In order to reverse this damage, commercial quarrying ceased, and in the early 1970s, two huge, inflatable rubber dams were built across the flood control channel near Niles. Alameda Creek waters were pumped from behind the dams into the quarry ponds. Now, fresh water percolates back into the aquifers, keeping the salt water at bay. Walk through the park to the flood control channel and west along the trail for a great view of the rubber dams and the quarry ponds.

Return to Niles Boulevard and proceed east. Turn left under the railroad track. Cross Mission Boulevard onto Niles Canyon Road. Historically, the creek was the border between Mission San Jose and the Rancho Arroyo de la Alameda, granted to Jose de Jesus Vallejo. Vallejo Mill Historic Park is located on the intersection's northeast side. Niles Canyon was the source of lumber and firewood for the first settlers at the mission.

Follow Niles Canyon Road along the creek through the canyon. The rail bridges and tunnels date from the early 20th century, and the two-lane road follows the contour of the land, giving an "early days" feel belied by the high-speed traffic and the nests of satellite dishes on the hills. The first transcontinental railway ran through Niles Canyon, and there are two major rail lines through the canyon today. The Pacific Locomotive Association runs excursion trains through here, departing from the Sunol station on the first and third Sunday of each month.

The Alameda Creek watershed stretches from Mt. Diablo in the north and Altamont Pass to the east, south beyond the slopes of Mt. Hamilton, east of San Jose. These far-flung waters join in this area for the run through Niles Canyon. Gravel deposits from these converging streams lie beneath the valley floors and are used as a natural water-storage facility by the San Francisco Water District. At Scotts Corner, turn south on Calaveras Road, following the course of Alameda Creek toward its headwaters.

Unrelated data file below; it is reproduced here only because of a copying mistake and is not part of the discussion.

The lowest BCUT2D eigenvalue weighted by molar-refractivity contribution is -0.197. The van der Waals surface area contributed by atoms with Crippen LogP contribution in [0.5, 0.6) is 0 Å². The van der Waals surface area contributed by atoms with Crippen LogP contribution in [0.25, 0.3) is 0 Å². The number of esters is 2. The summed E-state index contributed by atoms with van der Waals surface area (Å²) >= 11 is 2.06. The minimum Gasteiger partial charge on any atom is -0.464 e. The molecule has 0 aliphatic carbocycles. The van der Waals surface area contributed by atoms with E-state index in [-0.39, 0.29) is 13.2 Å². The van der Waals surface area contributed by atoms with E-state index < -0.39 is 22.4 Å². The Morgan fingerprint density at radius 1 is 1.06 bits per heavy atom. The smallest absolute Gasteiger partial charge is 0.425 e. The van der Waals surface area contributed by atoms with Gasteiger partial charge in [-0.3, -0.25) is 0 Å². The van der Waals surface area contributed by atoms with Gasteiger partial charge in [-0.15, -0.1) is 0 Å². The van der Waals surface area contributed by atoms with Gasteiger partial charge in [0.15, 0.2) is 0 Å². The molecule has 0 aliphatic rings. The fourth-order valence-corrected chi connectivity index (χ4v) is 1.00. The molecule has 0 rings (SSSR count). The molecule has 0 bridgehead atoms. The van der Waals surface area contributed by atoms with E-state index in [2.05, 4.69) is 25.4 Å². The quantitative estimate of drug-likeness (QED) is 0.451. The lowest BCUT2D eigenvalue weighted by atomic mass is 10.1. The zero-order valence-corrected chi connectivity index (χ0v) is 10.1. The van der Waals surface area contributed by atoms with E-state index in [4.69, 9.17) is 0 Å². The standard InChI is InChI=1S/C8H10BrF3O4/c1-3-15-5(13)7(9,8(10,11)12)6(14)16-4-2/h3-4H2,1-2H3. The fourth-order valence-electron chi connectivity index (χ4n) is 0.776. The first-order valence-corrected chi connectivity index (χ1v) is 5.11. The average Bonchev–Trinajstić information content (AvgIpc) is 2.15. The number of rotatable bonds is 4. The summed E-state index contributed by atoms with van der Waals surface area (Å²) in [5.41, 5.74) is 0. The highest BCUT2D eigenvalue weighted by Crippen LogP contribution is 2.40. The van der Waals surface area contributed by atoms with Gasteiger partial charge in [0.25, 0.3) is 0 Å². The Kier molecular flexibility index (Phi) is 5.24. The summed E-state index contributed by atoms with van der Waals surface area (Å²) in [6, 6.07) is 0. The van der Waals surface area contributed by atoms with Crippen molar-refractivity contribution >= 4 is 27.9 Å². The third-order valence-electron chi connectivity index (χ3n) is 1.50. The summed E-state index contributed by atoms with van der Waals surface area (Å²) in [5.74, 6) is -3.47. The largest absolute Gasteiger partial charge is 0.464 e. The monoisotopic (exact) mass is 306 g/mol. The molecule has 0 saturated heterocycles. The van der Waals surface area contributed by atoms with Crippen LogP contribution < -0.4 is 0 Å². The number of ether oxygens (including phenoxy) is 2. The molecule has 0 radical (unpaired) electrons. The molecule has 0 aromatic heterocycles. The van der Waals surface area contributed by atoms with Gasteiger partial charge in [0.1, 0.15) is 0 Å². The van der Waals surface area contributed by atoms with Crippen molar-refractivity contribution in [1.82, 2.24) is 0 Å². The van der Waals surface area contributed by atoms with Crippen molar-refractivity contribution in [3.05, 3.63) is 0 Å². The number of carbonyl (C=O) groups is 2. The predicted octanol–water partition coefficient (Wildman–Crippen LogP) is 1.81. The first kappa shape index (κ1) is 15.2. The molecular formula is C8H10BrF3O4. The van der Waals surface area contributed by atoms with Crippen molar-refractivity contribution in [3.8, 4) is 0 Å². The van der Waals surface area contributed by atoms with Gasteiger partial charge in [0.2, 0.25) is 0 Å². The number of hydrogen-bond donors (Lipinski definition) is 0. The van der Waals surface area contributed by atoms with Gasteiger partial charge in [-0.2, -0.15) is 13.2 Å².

Drive a few miles south to the Sunol Regional Wilderness. Pick up a park map at the park entrance, and check the Interpretive Office (open weekdays, 9 - 5) bulletin board for events. Access to the creek is easy; it is full of insects, frogs, and fish. To get to Little Yosemite, a scenic gorge on the Alameda Creek, drive to the end of the paved road and park. Walk upstream on the fire trail (ok for baby strollers, possibly wheelchairs) for about a half-hour (1.6 miles). Leaving time to explore side paths, climb down into the gorge, and relax and enjoy. This walk takes about 2 hours.

For a scenic finish to the tour, continue south on Calaveras Road. This narrow road overlooks Calaveras Reservoir, created by damming a tributary of Alameda Creek. Driving through this undeveloped land, with its spectacular views of the mountainous Alameda Creek watershed to the south, makes you feel as though you could be in the 1920s. After 10 miles, Calaveras Road turns west, where you can take I-680 or I-880, making a quick return to present day "civilization."

-- Shelby Hall

Chapter 12